Recorder letters: SEND transport, missed train, poppies, police stations, family search, puppies and cat protection
PUBLISHED: 10:23 17 November 2017 | UPDATED: 10:23 17 November 2017
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Letters, contributions and comments sent in from Recorder readers this week.
Missed train cost student £169
Angela Gipson, Ayr Way, Romford, writes:
My granddaughter travelled back from Manchester last Friday on a Virgin train. She is at university there, studying prosthetics, (false limbs etc) and orthotics. It was her birthday.
She had a travel card for peak travel and missed the train that she should have been on by one minute.
On the next train 20 minutes later a “jobsworth” ticket collector said to her “you either pay £169 or get off’’. My granddaughter was very upset as she was coming home for her birthday. She had to pay the £169, this was for one way, Manchester to London.
I hope this woman who made my granddaughter pay this large amount from her allowance, enjoyed the rest of her day, it certainly ruined my hard working dedicated granddaughter’s birthday. I might add on my granddaughter’s behalf that there was no intention to deceive.
We never refuse SEND transport due to budget
Cllr Robert Benham, Cabinet Member for Children’s and Learning, writes:
Havering Council would like to refute last week’s letter implying budget cuts within the children with disability service.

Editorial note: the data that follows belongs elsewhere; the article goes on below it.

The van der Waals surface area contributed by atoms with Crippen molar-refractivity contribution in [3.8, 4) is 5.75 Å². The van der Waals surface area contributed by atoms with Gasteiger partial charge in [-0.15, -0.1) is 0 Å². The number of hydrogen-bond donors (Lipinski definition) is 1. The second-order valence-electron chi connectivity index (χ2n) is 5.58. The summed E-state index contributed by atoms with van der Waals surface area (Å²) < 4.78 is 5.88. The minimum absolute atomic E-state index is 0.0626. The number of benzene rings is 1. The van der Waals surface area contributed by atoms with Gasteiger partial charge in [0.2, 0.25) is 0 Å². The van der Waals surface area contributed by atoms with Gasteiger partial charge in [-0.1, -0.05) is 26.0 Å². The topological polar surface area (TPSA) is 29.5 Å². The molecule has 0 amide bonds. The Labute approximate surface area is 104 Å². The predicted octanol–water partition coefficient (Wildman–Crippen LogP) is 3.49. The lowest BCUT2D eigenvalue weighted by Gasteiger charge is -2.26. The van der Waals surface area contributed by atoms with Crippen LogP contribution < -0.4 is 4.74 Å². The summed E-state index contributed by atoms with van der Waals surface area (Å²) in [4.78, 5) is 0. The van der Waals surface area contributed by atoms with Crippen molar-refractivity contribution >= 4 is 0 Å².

We never refuse transport to any eligible child or young person with special educational needs or disability (SEND) on the basis of budget.
The council forecasted expenditure of £2.7million on supplying children and young people with SEND transport in 2017/2018. There have been no budget reductions in this transport service in the last few years or during 2017/2018.
The number of children being assessed as being eligible for transport has increased over the years, leading Havering to be proactive in looking at innovative ways in which we can support our expanding population.
We aim to support families to become more independent where appropriate, and help them facilitate a model where they can meet their child’s needs.
The council is committed to increasing its local offer for children and young people with SEND. We have funded and opened a number of new specialist units in mainstream schools around the borough, as a way to support growing demand and plan to develop more.